Celebrating 10 years

Lorraine Candy's decade at ELLE

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This month, I celebrate a decade in the hot seat at ELLE. It’s been the most exhilarating and exciting 10 years of my career. I wish I could remember all the remarkable things that have happened under my editorship but, sadly, I can’t (this is partly due to a combination of too many cocktails and too much coffee). But I do have a collection of thoughts on what it’s been like to work with the best people on the best fashion magazine in the world.

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‘SOMETIMES I’VE BELIEVED AS MANY AS SIX IMPOSSIBLE THINGS BEFORE BREAKFAST’
So said the White Queen to Alice in Through The Looking-Glass. It’s my favourite literary quote (and a delightful way to start the day). Everyone said it was impossible when we asked John Galliano to spray reverse graffiti across London in the dead of night during Fashion Week to celebrate the ELLE’s 25th birthday, but it happened. No one believed it when we asked musician Pete Doherty to illustrate the October 2009 fashion pages, but we did – and we won awards for the beautiful section he created. Even I briefly thought it would be impossible to put London Mayor Boris Johnson on a special cover to mark the 25th anniversary of LFW. But that happened, too. Karl Lagerfeld did agree to edit an issue (page by page) and Donatella Versace did come into ELLE HQ (with her bodyguards) to do an edit in the fashion cupboard (we had to buy a Tiffany ashtray especially for her). I took Rupert Everett to interview her in Milan the following week. So believing in the impossible is actually quite practical, if you want my advice.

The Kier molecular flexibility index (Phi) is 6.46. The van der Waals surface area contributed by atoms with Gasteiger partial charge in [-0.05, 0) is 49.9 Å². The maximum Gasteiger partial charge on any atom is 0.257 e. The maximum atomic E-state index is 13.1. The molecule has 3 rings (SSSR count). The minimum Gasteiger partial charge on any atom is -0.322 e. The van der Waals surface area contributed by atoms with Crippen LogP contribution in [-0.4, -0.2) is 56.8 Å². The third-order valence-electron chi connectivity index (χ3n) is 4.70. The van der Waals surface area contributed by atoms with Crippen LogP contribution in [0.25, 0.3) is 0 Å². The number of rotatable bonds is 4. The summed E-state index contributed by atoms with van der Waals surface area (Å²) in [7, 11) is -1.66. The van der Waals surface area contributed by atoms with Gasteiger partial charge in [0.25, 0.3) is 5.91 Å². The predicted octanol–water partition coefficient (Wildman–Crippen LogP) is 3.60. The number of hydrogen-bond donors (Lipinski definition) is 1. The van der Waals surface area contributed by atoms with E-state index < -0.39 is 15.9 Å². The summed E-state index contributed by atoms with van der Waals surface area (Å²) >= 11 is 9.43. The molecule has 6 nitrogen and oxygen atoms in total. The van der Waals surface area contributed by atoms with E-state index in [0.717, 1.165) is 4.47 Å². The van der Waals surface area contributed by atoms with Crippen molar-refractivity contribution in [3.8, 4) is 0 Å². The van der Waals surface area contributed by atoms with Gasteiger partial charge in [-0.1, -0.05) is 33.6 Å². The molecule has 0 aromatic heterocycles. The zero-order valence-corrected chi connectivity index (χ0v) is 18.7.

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NEVER MEET YOUR HEROES
When you reach a position of notability, it sometimes brings the dreams on your horizon within your reach. This is not always a good thing. I was more nervous about meeting Patti Smith than anyone else I have met in my 30-year career in magazines and newspapers. What would we talk about, what amazing conversations would we have? She told me I had ‘nice hair’. I said: ‘Thank you.’ That was it. I wish it had never happened. The only exception to this rule has been Mr Tom Ford. But then, in my world, he is everyone’s hero. He always says the right thing, and we love him for it.
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THINGS DONT HAVE TO CHANGE THE WORLD TO BE IMPORTANT
What you wear, your hairstyle, your make-up: if it is important to you, then it is important. To be confident and comfortable with your own image is so powerful. When Louise Wedderburn, who suffers from a debilitating autoimmune condition, visited ELLE in 2012 for a documentary about her daily battle to live a normal life, we were blown away by her positive attitude – but, more than that, it was fashion and beauty’s power to change her world that struck us as amazing. Her love of clothes and make-up was perhaps the most empowering thing in her difficult life. I was proud to offer her the chance to realise her dream of coming to ELLE. When people (mostly men) denigrate the power of fashion, I think of the positive impact it has on women like Louise. But it makes a difference in every woman’s life and you have no need to apologise for that. You don’t have to be anti-feminine to be a feminist, do you?